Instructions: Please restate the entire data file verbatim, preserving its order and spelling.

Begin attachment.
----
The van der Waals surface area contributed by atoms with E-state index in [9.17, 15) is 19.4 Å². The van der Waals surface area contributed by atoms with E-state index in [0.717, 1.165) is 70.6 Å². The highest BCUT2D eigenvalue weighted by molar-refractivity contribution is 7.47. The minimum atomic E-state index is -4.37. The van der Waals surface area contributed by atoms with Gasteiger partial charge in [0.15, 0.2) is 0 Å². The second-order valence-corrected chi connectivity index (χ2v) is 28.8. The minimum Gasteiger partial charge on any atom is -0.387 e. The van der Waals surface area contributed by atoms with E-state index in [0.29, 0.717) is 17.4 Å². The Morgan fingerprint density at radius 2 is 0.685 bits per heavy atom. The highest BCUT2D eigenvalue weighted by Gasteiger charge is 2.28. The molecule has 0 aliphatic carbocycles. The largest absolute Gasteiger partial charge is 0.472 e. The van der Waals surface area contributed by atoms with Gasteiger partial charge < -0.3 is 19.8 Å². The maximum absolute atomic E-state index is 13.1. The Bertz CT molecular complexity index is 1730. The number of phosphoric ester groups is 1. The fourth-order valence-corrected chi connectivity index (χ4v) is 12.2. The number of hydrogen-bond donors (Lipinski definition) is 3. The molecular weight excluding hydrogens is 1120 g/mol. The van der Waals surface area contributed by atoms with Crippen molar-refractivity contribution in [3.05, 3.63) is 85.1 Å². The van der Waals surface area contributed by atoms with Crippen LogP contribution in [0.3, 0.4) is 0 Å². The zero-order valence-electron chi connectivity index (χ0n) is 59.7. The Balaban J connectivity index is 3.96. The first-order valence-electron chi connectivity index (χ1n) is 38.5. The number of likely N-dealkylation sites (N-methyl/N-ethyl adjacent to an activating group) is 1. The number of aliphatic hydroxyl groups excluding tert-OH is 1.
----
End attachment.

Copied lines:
The van der Waals surface area contributed by atoms with E-state index in [9.17, 15) is 19.4 Å². The van der Waals surface area contributed by atoms with E-state index in [0.717, 1.165) is 70.6 Å². The highest BCUT2D eigenvalue weighted by molar-refractivity contribution is 7.47. The minimum atomic E-state index is -4.37. The van der Waals surface area contributed by atoms with Gasteiger partial charge in [0.15, 0.2) is 0 Å². The second-order valence-corrected chi connectivity index (χ2v) is 28.8. The minimum Gasteiger partial charge on any atom is -0.387 e. The van der Waals surface area contributed by atoms with E-state index in [0.29, 0.717) is 17.4 Å². The Morgan fingerprint density at radius 2 is 0.685 bits per heavy atom. The highest BCUT2D eigenvalue weighted by Gasteiger charge is 2.28. The molecule has 0 aliphatic carbocycles. The largest absolute Gasteiger partial charge is 0.472 e. The van der Waals surface area contributed by atoms with Gasteiger partial charge < -0.3 is 19.8 Å². The maximum absolute atomic E-state index is 13.1. The Bertz CT molecular complexity index is 1730. The number of phosphoric ester groups is 1. The fourth-order valence-corrected chi connectivity index (χ4v) is 12.2. The number of hydrogen-bond donors (Lipinski definition) is 3. The molecular weight excluding hydrogens is 1120 g/mol. The van der Waals surface area contributed by atoms with Crippen molar-refractivity contribution in [3.05, 3.63) is 85.1 Å². The van der Waals surface area contributed by atoms with Crippen LogP contribution in [0.3, 0.4) is 0 Å². The zero-order valence-electron chi connectivity index (χ0n) is 59.7. The Balaban J connectivity index is 3.96. The first-order valence-electron chi connectivity index (χ1n) is 38.5. The number of likely N-dealkylation sites (N-methyl/N-ethyl adjacent to an activating group) is 1. The number of aliphatic hydroxyl groups excluding tert-OH is 1.